Thursday, August 28, 2008



I built a striplight using one of the many DIY guides on the internet, and wanted to try it out. It's best used when you want to light a cylindrical shape/object. The light comes out evenly from a long, thin softbox. Had I used an umbrella (round light source) in this same way, the "raking" of the light would not have been the same.

Here are the setup shots:

striplight_me-3 striplight_me-4

2 Vivitar 285hv
main flash at 1/4 power,
at telephoto zoom,
through a striplight (20x90cm),
Striplight was at 2.5 meters height,
directly overhead subject.
background flash was at 1/16 power,,
wide tele zoom setting with fresnel diffuser,
light stand was at 1 meters height,
directly behind subject,
aimed up at background.

The goal for this kind of setup, was to create rake lighting on a body. Rake lighting is where the light comes from an extreme, near-perpendicular angle to the details, so that they are revealed by light and shadow. This is one reason that on camera flash is so ineffective. It lights the details from a parallel angle, hiding shadows.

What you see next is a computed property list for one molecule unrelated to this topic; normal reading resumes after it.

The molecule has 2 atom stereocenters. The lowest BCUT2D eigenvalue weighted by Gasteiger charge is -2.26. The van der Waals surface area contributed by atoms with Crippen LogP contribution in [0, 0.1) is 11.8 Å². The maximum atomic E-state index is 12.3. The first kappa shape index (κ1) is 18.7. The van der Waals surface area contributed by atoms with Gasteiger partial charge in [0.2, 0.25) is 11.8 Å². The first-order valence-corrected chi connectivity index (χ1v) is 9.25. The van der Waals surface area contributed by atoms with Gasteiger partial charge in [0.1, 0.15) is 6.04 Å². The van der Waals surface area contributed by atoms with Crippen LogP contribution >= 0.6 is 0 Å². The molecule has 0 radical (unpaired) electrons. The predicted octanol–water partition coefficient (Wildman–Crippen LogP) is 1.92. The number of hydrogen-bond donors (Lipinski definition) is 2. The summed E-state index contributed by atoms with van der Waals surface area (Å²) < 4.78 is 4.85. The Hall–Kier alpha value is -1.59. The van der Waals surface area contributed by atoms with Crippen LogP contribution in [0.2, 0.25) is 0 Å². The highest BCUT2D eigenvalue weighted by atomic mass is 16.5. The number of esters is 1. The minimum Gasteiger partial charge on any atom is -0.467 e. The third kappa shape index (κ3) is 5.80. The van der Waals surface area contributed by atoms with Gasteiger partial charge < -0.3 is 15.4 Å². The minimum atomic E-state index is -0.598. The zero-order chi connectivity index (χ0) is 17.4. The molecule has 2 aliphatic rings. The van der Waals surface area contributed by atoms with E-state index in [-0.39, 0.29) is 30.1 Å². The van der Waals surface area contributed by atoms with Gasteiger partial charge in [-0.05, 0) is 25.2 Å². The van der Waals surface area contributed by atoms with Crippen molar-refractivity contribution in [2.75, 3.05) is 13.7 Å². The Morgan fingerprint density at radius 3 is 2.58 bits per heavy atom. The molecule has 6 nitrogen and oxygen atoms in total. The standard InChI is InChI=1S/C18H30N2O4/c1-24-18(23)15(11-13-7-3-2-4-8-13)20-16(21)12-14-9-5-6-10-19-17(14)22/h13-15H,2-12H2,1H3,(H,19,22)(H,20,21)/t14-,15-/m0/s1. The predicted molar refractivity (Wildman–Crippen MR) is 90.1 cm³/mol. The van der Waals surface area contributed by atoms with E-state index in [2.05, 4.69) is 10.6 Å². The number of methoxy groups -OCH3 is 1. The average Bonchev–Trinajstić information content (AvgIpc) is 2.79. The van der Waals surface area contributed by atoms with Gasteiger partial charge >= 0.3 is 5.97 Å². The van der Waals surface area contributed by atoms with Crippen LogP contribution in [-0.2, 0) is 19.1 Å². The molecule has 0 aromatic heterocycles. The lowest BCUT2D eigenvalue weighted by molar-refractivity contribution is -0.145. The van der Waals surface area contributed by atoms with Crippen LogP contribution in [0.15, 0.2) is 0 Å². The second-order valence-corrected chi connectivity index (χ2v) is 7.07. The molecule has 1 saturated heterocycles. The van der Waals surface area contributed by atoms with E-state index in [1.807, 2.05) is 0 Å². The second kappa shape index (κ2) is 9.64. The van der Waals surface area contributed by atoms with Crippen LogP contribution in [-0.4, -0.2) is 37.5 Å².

This goes back to my lighting video. The lightsource affects the object based on it's size and distance. You have to imagine a sphere, it's center on the subject, and it's radius the distance between the subject center, and the surface of the light. The size the light takes up on the surface of that sphere will dictate the light's look.

On this shot, I wanted to reveal muscles. With a less harsh light, I wouldn't look nearly this defined. An umbrella would have put a lot more light coming from further forward, filling in the shadows, and ruining the rake affect. This lighting setup would also be very affective for a reclining pose, since the light would run along the length of the body. It's best to think of striplights as better for lighting cylindrical shapes, when you want to reveal volume evenly.

This example image should show the difference in how a round light source behaves compared to a long thin light source.

And one more from the shoot:



  1. I wonder if you could put a full size softbox directly above so that most of it was behind him and only a strip in front, Then you would get the raking effect and also get some soft backlighting to wrap around the body and create seperation. I may have to try that at the weekend

  2. Yeah, that would probably work well also. The only time it would break down is if you are trying not to light your background. There is also the fact that softboxes of the same width of a stripbox tend to be ludicrously expensive, which is why I don't have one. :-D